International capital is behind the Brazilian Forest Law reform

15 agosto 2011

The big issues at stake in the Forest Law reform debate are questions of economic interest linked to the international agricultural commodities market.
The big issues at stake in the Forest Law reform debate are questions of economic interest linked to the international agricultural commodities market. That is the analysis of the speakers participating in the Forest Law Seminar for Journalists taking place this Monday (Aug 15) in Brasilia. The event has been organised by the non-governmental organisations WWF-Brazil, Greenpeace, SOS Atlantic Forest and the Boticario Foundation with the support of the Darcy Ribeiro Foundation.

Among the members of the panel of speakers opening the event were the Public Prosecutor for the State of Parana, Carlos Marés, Greenpeace campaigns director Sérgio Leitão and its director for the Amazon region Paulo Adário.

According to Marés the real point that is being discussed in the debate on the Forest Law reform now being analysed by the Federal Senate, is the power of the State to intervene in private properties.

“In Brazil the Forest Law has become central to that dispute. It is the main set of rules that allows for the state to intervene in the private ownership of land”, stated the lawyer.

Sérgio Leitão stated that the efforts being made to dismantle  the Forest Law  are actually an attempt by the parliamentary group representing the ‘ruralista’ interests [Agribusiness and big landholders] to settle accounts in response to the way that environmental legislation has advanced in recent decades. In the Greenpeace director’s view, the huge corporations that dominate the world agricultural and foodstuffs markets like Monsanto, Bunge and Cargill are the ones with the greatest interest in reforming the Forest Law.

“These companies, that transform Brazilian agricultural workers and farmers into peasants without any legal labour contracts are anxious to avoid having the same obligations here in Brazil that they have in their countries of origin” insisted Leitão.

Paulo Adário stressed that the reform reflects the big corporations’ intention to deforest more areas to be included in their production system and to declare an amnesty for all those properties that have exterminated forests illegally. “The main underlying objective is to pardon all those that carried out illegal deforestation”, he said. To that end the ruralista parliamentary group is trying to convince the population at large that the NGOs are setting themselves against the country’s development.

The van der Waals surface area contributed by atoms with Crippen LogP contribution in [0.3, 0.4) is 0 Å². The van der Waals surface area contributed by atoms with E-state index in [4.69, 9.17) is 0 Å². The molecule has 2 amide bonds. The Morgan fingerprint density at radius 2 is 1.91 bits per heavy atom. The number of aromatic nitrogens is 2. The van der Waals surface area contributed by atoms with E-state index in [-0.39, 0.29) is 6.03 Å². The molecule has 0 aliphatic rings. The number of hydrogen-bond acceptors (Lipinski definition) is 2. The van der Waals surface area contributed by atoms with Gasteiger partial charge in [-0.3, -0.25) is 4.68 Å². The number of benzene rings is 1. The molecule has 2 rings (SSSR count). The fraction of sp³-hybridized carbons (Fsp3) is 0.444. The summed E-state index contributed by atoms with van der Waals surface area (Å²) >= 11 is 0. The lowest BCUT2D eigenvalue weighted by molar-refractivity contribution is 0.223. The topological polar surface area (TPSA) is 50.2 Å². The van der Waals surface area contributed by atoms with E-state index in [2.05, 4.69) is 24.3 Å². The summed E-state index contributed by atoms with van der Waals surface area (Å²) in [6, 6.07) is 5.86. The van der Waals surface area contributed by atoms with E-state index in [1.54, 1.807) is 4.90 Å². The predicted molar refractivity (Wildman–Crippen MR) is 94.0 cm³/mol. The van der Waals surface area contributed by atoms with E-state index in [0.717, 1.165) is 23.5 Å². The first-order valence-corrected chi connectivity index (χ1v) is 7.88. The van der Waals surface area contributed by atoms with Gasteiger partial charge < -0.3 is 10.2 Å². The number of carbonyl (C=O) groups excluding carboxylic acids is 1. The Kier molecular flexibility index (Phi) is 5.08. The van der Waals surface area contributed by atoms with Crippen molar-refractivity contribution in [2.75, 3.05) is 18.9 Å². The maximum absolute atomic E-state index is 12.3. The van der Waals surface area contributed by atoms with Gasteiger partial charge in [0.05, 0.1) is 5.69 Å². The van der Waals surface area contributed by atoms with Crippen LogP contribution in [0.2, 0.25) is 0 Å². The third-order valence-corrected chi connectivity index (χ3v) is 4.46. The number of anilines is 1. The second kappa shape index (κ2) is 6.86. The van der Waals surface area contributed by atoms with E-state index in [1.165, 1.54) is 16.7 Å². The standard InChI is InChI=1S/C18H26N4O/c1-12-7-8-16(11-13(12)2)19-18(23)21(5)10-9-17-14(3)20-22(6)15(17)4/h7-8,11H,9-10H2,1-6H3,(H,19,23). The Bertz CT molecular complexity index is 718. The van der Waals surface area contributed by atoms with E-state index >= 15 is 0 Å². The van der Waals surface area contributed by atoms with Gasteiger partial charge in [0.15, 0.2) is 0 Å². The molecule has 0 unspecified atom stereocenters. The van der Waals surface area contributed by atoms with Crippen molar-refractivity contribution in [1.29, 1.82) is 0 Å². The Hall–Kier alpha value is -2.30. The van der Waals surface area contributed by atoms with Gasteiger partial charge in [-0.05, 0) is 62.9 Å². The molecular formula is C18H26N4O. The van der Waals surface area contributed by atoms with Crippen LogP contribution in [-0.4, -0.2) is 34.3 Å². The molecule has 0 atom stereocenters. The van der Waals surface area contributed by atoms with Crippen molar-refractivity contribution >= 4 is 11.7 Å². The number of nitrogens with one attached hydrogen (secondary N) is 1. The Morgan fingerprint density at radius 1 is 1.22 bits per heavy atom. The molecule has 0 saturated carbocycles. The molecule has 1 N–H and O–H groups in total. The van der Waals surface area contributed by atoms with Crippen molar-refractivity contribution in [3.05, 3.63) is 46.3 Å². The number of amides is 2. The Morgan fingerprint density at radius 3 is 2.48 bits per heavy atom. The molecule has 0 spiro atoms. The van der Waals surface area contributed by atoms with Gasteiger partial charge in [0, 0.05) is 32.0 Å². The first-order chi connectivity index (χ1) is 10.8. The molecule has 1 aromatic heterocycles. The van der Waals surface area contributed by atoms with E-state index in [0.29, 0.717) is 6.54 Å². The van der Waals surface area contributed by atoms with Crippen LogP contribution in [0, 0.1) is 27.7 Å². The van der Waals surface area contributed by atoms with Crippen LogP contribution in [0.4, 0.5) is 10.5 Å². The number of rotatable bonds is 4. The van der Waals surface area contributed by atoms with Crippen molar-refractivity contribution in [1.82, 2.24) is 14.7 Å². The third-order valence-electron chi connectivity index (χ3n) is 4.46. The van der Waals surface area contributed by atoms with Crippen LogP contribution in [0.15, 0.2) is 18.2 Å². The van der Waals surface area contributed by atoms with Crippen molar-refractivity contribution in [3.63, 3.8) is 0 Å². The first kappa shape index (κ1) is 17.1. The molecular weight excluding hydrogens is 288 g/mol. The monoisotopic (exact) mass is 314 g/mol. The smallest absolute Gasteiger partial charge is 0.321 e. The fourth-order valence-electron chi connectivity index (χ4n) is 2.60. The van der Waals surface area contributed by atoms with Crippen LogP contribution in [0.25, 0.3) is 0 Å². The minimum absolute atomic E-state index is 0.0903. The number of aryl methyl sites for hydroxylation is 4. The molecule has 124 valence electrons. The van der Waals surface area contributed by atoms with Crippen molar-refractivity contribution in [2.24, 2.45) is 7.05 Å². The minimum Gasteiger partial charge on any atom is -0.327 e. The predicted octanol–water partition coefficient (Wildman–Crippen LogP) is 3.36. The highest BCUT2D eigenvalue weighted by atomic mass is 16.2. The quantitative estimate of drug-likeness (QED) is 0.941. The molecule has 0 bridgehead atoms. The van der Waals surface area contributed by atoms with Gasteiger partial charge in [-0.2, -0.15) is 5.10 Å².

Prosecutor Carlos Marés also identifies fallacies and lies propagated and disseminated to foment the interests of the international markets. “It is a lie to state that the developed countries are trying to reduce Brazilian agricultural production. In the international capitalist division of labour, the role of our region is to produce foodstuffs. That is Brazil’s allotted task”, he explained. Proof of that, according to Marés, is the fact that “international capital” has been buying up large tracts of land in Brazil. “The Forest Law reform is not about producing food but reproducing capital”, he declared.

The Seminar on the Forest Law for Journalists held in the Darcy Ribeiro auditorium at the University of Brasilia, opened at 9:00 a.m. and went at the end of the afternoon with several speeches. The movitivation was to propose to Brazilian journalist and foreign correspondents an overview of the Forest Law and the implications of the reform that is being discussed at the Senate.

During the afternoon, the seminar analysed the “impacts of Forest Law alterations on landscapes”, with the participation of researcher Britaldo Soares from the Federal University of Minas Gerais  and WWF-Brazil’s Conservation Director, Carlos Alberto de Mattos Scaramuzza.

Immediately after the closure of the seminar there was a panel entitled “Impacts on the International Agreements”, with the participation of the leader of the WWF´s Living Amazon Initiative, Cláudio Maretti, and of the coordinator of The Nature Conservancy’s  Climate Change Initiative, Fernanda Carvalho.

Paulo Adário, Sérgio Leitão e Carlos Marés no seminário para jornalistas sobre o Código Florestal.
Paulo Adário, Sérgio Leitão e Carlos Marés in the Forest Law Seminar for Journalists.
© WWF-Brasil/Jorge Verlindo